One of the best food writing jobs I've had is writing for Rancho La Puerta's blog and app. Every month, I go down to their cooking school, La Cocina Que Canta, and participate in a hands-on class taught by a renowned cooking teaching, restaurateur, or cookbook author.
They've given me permission to put these posts on San Diego Foodstuff, so in the coming months you'll periodically see them, starting with this piece on the wonderful Robin Asbell.
As Robin Asbell walked back to La Cocina Que Canta from the nearby fields where several of us had just squealed with delight picking leeks and basil, she chuckled at the notion of a well-known chef writing a piece admitting she didn’t like gardening because there were INSECTS!
“Who would say that?” she asked. “That’s just part of growing your own food. Silly.”
Asbell, who lives in Minneapolis, has her own small garden where she grows tomatoes, garlic, and herbs—including eight types of basil. It’s not really a surprise since Asbell is a self-described “occasional pescatarian”—a vegetarian who sometimes indulges in fish. Her interest in vegetarianism began when she was 16 and friends of her parents—both teachers—intrigued her with their vegetarian approach to food. Asbell had to prove her commitment, though. When she declared her intentions, her mom made her read Diet for a Small Planet and write a report on it.
Clearly, Mom had an impact as did the book. The incident launched Asbell into a career that began with her baking loaves of whole wheat bread in high school that she sold to a local co-op. Asbell studied art in college in Illinois and briefly attended graduate school before realizing she didn’t want a career as an academic and leaving to be a chef.
“I got my first full-time chef job at a jazz bar/vegetarian restaurant,” she recalled. “I was at school in Champagne, Ill., and I found the ad in a restroom. I convinced the owners to hire me and that was it.
Since then, Asbell has gone on to work as a private chef, teach, and write two books, The New Vegetarian Cookbook and The New Whole Grains Cookbook. Currently, she’s at work on The Big Book of Vegan, a collection of 400 recipes to be published by Chronicle Books in Fall 2011.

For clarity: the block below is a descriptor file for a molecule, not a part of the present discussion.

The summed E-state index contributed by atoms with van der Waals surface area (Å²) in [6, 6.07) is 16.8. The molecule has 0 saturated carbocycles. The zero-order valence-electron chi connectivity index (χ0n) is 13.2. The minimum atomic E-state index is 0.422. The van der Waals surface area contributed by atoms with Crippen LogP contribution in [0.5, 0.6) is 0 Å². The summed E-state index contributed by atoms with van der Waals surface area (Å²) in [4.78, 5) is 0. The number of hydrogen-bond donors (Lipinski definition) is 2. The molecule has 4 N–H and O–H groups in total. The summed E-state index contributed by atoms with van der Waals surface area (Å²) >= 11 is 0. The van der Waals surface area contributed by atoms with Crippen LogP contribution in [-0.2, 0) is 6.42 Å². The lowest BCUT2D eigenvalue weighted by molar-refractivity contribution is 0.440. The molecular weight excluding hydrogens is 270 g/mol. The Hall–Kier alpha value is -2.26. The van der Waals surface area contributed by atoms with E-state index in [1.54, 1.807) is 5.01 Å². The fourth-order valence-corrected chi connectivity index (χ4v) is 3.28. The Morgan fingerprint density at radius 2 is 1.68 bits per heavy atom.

But on this sparkling September afternoon, here we are with her in la cocina looking over the various ingredients—including some grown on the farm just yards away. We’re making a smoky herb salad with tomato vinaigrette, a light Tuscan bean and salmon salad with bruschetta, goat cheese gnocchi with lemony broccoli rabe sauce, and so much more. The kitchen island is overflowing with greens and nuts and cheeses and surrounded by women not quite sure where to start. But Asbell gets the group launched and makes her way around to lend a hand, give tips, offer advice, and crack a joke or two.
We learned that when making gnocchi, it’s best to use as little flour as possible, not to handle the dough too much, and do a quick test with just one gnocchi—dropping it in boiling water to see if it holds together or if the dough needs just a tad more flour.
I got a great julienning tip. Using a carrot, Asbell showed me a way to cut on the diagonal and leave the pieces spread out like a deck of cards, then slice them thinly. Very cool. I worked through the carrots and then summer squash with relative ease.
We also learned to be sure to double check the oven temperature so that an apple streusel cake that is supposed to bake for 40 minutes at 350 doesn’t end up in the oven at over 400 degrees before being hustled out after 10 minutes. Let’s just say things happen and we learned from Asbell to roll with it and laugh. And, actually, the cake still turned out well.
With seven dishes made and sitting on the side table buffet style, Asbell gave us a little insight into her philosophy of food and eating before we dug in. “I’m an enlightened hedonist,” she said. “I want to have fun but I don’t want to suffer.”
A beautiful presentation will elevate your meal to fine dining, and a marinated grain salad is as fine as anything out there. This is just a beginning from which to get creative. Whatever is fresh and in season simply needs an artful approach to look nice in a composed salad. Blanched asparagus, snow peas, avocado, or jicama sticks can liven up the plate.
1/2 cup hazelnuts
1/2 cup chopped fresh parsley
3 cloves garlic
1/2 teaspoon salt
6 tablespoons balsamic vinegar
1 teaspoon dried tarragon
3/4 cup extra virgin olive oil
1 large roma tomato
4 cups salad spinach, washed and dried
1 large red bell pepper, roasted and slivered
1 large carrot, julienned
1 3.5 ounce package enoki mushrooms, or 1 bunch asparagus, blanched
2. Cut the tomato in half vertically and scrape out the seeds, then slice in vertical spears. Use a channel knife or paring knife to slice shallow, lengthwise grooves in the yellow squash, and then slice thinly.
3. To compose the salad on a large platter, spread the spinach on the platter to the edges, then mound the cooled grain in the center, leaving some spinach exposed. Arrange the carrot julienne in four fanned groupings on the grain, evenly spaced around the edges. Arrange the squash between the groups of carrots. Place the pepper slivers across the top of the mound of grain, and then arrange the asparagus or enokis and tomato spears atop that. To compose on individual plates, place the grain to one side, and group the vegetables around the plate.